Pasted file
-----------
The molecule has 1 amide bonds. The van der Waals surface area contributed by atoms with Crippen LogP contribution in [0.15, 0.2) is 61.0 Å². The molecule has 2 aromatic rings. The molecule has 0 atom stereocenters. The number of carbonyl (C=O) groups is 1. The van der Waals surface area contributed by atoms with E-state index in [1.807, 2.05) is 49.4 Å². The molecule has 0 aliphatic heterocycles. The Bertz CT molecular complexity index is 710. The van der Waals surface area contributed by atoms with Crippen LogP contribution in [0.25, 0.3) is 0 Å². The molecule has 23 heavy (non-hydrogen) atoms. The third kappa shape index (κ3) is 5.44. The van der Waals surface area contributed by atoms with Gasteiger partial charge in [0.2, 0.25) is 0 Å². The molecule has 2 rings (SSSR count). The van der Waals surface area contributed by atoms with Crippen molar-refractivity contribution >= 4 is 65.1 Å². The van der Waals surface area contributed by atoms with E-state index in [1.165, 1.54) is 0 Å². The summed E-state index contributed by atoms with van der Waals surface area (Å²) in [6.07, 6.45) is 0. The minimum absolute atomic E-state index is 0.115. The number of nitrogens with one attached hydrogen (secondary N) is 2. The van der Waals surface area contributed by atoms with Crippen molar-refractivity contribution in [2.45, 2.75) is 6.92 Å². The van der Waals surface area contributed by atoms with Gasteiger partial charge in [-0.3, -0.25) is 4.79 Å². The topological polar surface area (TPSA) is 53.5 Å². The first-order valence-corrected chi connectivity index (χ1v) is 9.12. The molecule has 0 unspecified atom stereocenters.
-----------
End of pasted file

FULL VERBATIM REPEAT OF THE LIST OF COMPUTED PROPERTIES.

The molecule has 1 amide bonds. The van der Waals surface area contributed by atoms with Crippen LogP contribution in [0.15, 0.2) is 61.0 Å². The molecule has 2 aromatic rings. The molecule has 0 atom stereocenters. The number of carbonyl (C=O) groups is 1. The van der Waals surface area contributed by atoms with E-state index in [1.807, 2.05) is 49.4 Å². The molecule has 0 aliphatic heterocycles. The Bertz CT molecular complexity index is 710. The van der Waals surface area contributed by atoms with Crippen LogP contribution in [0.25, 0.3) is 0 Å². The molecule has 23 heavy (non-hydrogen) atoms. The third kappa shape index (κ3) is 5.44. The van der Waals surface area contributed by atoms with Gasteiger partial charge in [0.2, 0.25) is 0 Å². The molecule has 2 rings (SSSR count). The van der Waals surface area contributed by atoms with Crippen molar-refractivity contribution >= 4 is 65.1 Å². The van der Waals surface area contributed by atoms with E-state index in [1.165, 1.54) is 0 Å². The summed E-state index contributed by atoms with van der Waals surface area (Å²) in [6.07, 6.45) is 0. The minimum absolute atomic E-state index is 0.115. The number of nitrogens with one attached hydrogen (secondary N) is 2. The van der Waals surface area contributed by atoms with Crippen molar-refractivity contribution in [2.45, 2.75) is 6.92 Å². The van der Waals surface area contributed by atoms with Gasteiger partial charge in [-0.3, -0.25) is 4.79 Å². The topological polar surface area (TPSA) is 53.5 Å². The first-order valence-corrected chi connectivity index (χ1v) is 9.12. The molecule has 0 unspecified atom stereocenters.